To the accomplishment of the foregoing and related ends, the invention, then, comprises the features hereinafter fully described and particularly pointed out in the claims, the following description and the annexed drawings setting forth in detail, certain illustrative embodiments of the invention, these being indicative, however, of but a few of the various ways in which the principles of the invention may be employed.

BRIEF DESCRIPTION OF THE DRAWINGS In the annexed drawings:

FIG. 1 is a schematic longitudinal section of a preferred form of centrifugal pump constructed in accordance with this invention;

FIG. 2 is a transverse section through one type of positive displacement pump device according to the invention; and

FIG. 3 is a schematic longitudinal section of another form of centrifugal pump constructed in accordance with this invention.

DESCRIPTION OF THE PREFERRED EMBODIMENTS

Referring now in detail to the drawings and initially to FIG. 1 thereof, there is shown a preferred form of pump 10 constructed in accordance with the present invention which generally comprises a pump housing 12 having a main inlet 14, at the left, to which a fuel line (not shown) may be connected to provide for flow of fuel from the fuel tanks of an aircraft to the pump 10. Downstream from the main inlet 14 and suitably housed in the pump housing 12 is a jet pump nozzle 16 in series with a centrifugal pump impeller 18 preferably of the forced vortex impeller design type. The pump housing 12 at its inlet end surrounds the jet pump nozzle 16 and impeller 18 to provide, respectively, an entrainment chamber and shroud therefor. The housing may also have integrally formed therein a volute 20 which receives high pressure discharge flow from the impeller 18 and directs same to a main pump outlet 22. Fuel flow from the main pump outlet 22 is ducted by appropriate means to fuel system components downstream of the pump, or as will be appreciated below, directly to the engine burner nozzle manifold.

The impeller 18 is controllingly, drivingly, hydraulically coupled to the aircraft engine drive by means of a positive displacement pump device 24 which includes co-axially aligned input shaft 26 and output shaft 28, both of which are suitably journaled for rotation in the pump housing 12. The output shaft 28 extends to the left in FIG. 1 into the impeller pumping chamber whereat the impeller may be directly mounted thereon for rotation therewith. The input shaft 26 extends to the right and is adapted at its outer distal end for operable driving connection to the engine drive.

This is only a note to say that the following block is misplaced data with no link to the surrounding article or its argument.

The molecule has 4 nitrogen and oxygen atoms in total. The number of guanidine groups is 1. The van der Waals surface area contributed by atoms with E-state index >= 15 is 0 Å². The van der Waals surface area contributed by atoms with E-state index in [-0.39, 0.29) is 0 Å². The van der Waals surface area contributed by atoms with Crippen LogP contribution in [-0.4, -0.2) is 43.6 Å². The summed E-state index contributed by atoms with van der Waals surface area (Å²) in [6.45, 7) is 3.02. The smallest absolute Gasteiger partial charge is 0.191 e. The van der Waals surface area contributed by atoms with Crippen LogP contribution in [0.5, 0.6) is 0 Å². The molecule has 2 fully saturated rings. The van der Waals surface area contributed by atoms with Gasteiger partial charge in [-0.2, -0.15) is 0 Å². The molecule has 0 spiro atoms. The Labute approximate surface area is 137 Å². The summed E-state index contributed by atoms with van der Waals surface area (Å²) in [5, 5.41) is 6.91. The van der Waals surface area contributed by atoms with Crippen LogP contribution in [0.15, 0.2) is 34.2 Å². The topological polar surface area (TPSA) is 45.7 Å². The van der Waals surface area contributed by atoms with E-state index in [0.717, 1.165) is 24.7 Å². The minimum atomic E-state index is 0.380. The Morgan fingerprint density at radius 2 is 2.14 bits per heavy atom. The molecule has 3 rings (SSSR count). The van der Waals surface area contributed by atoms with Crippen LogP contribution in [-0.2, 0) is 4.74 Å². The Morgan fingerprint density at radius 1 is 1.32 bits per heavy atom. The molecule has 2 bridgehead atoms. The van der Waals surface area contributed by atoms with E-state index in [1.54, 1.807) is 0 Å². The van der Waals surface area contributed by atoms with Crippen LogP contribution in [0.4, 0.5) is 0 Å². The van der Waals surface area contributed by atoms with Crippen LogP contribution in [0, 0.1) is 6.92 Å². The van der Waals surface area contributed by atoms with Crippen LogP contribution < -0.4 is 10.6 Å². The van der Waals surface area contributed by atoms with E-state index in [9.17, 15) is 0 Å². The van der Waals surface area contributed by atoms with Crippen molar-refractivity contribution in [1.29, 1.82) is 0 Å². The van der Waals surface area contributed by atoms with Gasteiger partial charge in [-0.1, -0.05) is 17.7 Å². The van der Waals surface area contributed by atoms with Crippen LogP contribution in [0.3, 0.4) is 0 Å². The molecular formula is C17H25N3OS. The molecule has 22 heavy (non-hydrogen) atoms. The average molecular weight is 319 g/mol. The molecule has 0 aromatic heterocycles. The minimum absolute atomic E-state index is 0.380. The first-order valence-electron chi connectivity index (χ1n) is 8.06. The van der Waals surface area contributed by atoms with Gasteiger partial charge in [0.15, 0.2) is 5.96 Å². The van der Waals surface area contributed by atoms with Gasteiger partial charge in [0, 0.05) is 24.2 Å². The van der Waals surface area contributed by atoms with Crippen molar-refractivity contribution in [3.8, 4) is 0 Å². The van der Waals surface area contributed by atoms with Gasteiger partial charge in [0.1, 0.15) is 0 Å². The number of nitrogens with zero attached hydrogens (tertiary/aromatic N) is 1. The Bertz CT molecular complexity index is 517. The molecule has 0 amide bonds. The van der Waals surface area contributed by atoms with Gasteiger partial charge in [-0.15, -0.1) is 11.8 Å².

The input shaft 26 and output shaft 28 are fluidly coupled by the positive displacement pump device 24 so that the relative speed of the driven output shaft 28 to the driving input shaft 26 is variable in response to the variable discharge fluid flow rate of the positive displacement pump device 24. With such arrangement, output speed relative to input speed normally will vary from a maximum at full positive displacement pump device flow to a minimum at no positive displacement pump device flow.

In FIG. 2, there is shown schematically one form of positive displacement pump device 24, namely a modified gear-type positive displacement pump including meshed driving gear 30 and driven gears 32. Driving gear 30 is mounted on the input shaft 26 for rotation therewith while driven gears 32 are journaled in casing 34 which is in turn connected to the output shaft 28 for rotation together. The respective axes of the driving and driven gears are preferably in the same plane and the casing 34 is provided with diametrically opposed low pressure inlet ports L and high pressure outlet ports H so that the pump device 24 is dynamically balanced.